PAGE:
Monthly Archives: January 2009

today: accompanied (and thursday posts)

So Naomi returned from Moab accompanied by Ruth the Moabitess, her daughter-in-law, arriving in Bethlehem as the barley harvest was beginning.
Ruth 1:22 (NIV)


When Meghan and I took care of the kids for one crazy month, a friend accompanied us. That’s what Paul J, my friend and pastor in Toronto called it. He talked about how Ruth committed to go with Naomi even though things were messy and unpleasant, even though they’d both had loss. Paul J said the way of accompaniment is a picture of how God loves. Ultimately, Jesus would accompany humanity through the raw grittiness of our sin all the way to the cross and grave. In so doing, he conquered death.

That is the gospel.

Whenever I wonder what it is like to be loved when you’re loveless, cared for when you care not and befriended when behavior reflects friendship’s antonym (at times enemy but at times apathetic bystander), I think about Ruth and Naomi. And I think about Meghan and our friend. And how we made it. And how it was mostly good. And how most days we laughed. And how some days we cried. Sometimes all together. Sometimes with bewildered children tugging on our clothing demanding attention…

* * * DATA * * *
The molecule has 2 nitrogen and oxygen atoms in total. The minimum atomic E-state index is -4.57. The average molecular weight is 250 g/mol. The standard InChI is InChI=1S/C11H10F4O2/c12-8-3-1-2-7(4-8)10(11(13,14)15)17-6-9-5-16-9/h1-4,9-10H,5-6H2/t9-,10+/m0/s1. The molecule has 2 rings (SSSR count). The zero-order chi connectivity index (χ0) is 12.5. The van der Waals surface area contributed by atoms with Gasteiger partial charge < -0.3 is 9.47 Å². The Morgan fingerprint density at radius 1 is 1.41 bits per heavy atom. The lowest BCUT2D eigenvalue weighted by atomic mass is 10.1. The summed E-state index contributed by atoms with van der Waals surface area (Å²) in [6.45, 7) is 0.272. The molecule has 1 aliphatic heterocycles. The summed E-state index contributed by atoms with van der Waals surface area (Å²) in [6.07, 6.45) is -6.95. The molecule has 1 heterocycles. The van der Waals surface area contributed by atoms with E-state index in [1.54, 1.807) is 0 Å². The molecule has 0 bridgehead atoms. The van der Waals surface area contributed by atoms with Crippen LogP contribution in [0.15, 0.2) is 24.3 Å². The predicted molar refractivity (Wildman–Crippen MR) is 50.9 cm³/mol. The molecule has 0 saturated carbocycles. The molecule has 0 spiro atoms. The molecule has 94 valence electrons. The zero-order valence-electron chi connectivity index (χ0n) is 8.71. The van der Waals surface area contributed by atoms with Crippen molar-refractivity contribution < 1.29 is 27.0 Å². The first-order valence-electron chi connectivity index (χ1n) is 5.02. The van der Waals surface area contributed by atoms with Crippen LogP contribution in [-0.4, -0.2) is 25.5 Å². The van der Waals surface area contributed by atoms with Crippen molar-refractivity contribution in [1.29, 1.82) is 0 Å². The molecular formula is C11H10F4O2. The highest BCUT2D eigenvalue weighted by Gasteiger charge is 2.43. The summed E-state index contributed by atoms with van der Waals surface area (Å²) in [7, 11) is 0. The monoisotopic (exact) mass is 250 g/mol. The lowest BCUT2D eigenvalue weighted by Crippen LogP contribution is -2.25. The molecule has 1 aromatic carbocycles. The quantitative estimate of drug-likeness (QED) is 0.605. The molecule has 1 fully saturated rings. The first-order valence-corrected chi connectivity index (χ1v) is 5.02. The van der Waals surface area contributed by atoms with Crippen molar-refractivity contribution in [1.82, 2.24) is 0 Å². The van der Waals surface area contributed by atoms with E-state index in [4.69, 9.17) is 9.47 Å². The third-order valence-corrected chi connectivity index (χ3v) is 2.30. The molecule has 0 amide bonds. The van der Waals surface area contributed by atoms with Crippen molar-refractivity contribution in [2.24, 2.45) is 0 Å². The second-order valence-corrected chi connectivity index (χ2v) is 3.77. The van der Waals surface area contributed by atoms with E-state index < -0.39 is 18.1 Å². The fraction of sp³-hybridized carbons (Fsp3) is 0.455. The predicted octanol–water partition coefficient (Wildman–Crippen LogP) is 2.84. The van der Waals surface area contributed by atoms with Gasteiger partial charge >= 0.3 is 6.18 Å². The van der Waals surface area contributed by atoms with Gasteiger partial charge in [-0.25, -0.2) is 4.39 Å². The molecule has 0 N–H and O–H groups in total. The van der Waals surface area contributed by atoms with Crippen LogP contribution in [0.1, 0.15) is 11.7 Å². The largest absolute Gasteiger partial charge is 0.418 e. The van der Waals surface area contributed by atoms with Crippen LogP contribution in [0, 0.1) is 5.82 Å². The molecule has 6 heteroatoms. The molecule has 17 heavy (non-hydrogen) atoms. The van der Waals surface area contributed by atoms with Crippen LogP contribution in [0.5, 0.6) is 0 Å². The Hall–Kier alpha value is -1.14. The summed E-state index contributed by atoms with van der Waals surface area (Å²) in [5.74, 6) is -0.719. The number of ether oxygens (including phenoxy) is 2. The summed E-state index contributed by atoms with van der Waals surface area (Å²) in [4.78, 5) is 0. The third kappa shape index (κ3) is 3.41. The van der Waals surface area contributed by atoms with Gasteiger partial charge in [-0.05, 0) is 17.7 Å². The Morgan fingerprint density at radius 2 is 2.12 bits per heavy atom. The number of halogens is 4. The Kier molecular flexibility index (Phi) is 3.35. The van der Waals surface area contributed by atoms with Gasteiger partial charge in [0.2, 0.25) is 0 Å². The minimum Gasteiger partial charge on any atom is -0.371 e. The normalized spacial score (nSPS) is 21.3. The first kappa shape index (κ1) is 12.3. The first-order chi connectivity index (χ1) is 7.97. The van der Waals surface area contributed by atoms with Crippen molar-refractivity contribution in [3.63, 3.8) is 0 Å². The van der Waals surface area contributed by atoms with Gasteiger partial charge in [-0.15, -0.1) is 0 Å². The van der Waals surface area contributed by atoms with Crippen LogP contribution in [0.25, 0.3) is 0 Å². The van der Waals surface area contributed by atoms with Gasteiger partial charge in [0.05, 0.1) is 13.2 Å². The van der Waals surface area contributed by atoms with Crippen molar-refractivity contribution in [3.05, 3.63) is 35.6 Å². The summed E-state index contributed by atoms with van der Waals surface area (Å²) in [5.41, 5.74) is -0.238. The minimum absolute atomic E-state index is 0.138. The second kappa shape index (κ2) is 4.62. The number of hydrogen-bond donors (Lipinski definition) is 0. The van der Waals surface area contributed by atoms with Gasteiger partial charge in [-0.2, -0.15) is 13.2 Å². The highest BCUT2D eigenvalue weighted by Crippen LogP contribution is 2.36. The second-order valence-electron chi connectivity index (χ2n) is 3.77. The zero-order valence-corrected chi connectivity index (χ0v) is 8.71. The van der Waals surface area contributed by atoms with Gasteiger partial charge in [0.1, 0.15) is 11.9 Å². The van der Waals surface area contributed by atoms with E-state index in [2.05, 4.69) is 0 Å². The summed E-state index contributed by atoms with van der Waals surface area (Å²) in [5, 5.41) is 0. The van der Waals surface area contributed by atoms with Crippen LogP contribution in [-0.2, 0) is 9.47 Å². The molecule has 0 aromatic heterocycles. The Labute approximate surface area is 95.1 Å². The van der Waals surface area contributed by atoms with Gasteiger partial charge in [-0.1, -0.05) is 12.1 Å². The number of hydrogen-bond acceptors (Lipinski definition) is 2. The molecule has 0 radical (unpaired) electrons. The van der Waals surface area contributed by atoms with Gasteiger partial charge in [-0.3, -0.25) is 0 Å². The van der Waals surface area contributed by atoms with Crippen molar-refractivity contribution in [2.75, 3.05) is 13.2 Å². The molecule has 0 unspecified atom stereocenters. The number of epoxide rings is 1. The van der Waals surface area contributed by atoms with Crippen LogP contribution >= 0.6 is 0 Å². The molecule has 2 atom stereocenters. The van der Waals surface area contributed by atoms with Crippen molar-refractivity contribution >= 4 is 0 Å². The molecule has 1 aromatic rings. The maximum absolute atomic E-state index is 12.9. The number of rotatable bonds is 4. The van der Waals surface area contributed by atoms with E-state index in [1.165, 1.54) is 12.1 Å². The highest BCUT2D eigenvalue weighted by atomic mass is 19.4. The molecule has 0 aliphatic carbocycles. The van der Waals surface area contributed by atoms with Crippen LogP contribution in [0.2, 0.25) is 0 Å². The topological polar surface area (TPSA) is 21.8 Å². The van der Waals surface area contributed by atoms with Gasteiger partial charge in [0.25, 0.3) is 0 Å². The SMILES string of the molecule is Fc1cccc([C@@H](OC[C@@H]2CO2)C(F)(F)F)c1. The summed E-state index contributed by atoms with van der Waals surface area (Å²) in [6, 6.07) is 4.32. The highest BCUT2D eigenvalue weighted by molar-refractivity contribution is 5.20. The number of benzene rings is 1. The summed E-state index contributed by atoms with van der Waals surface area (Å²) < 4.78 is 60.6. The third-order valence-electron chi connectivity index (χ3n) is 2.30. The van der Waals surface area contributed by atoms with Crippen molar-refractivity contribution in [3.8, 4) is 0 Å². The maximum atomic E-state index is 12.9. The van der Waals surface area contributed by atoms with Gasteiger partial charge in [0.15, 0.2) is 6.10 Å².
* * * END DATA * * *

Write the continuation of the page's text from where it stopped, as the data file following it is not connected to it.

In the end we would probably refuse to relive the events of that season. We would refuse to relive them but without regret.

Today when I ran, I thought it might be good to write down some stories I can remember about the things that happened back there (wherever, whenever) that led me to here. Paul J, the aforementioned friend, called this reading life. In order to read life, I, apparently need to write it down.

I had lunch with my friend Sean today, and he didn’t know a lot of those stories… And it is hard to accompany or be accompanied when the story being lived is unknown. So I’m going to start writing some things down. That is only one-half of the accompaniment equation. Because Ruth thought she was going with Naomi. Eventually, though, Naomi started healing, and the one being accompanied becomes the one accompanying.

So we tell our stories. And we hear the stories of others.

That month contained volumes of stories. So do the days and weeks in other places at other times. Telling the old stories creates hunger to live new stories. At least, that’s what I hope.

For me. For you. For the God who accompanies us.

So what’s your story? Who has accompanied you along the way? Thursdays are going to be days to tell old stories.


today: these memories

“The gladdest hours that we know begin with a friend or two.
-Wilbur D. Nesbit


A weekend is too short when you have a pair of babies-becoming-toddlers who you love and who moved far away and who came to visit. A weekend is too short when their parents are friends you could (and have in the past) seen most days and never get tired of the mix of banter and quality conversation that flows. A weekend, though, is enough to remind me of how full my life is…

And it was a good weekend… one that we stretched to, oh, Wednesday.

These photos are from the Saturday night sleepover with the twins. I just love these guys. They make me wonder what it will be like when I have little ones of my own. I look at them and have such great hope for who they are becoming as they grow up. I look at them and have such deep affection for who they already are.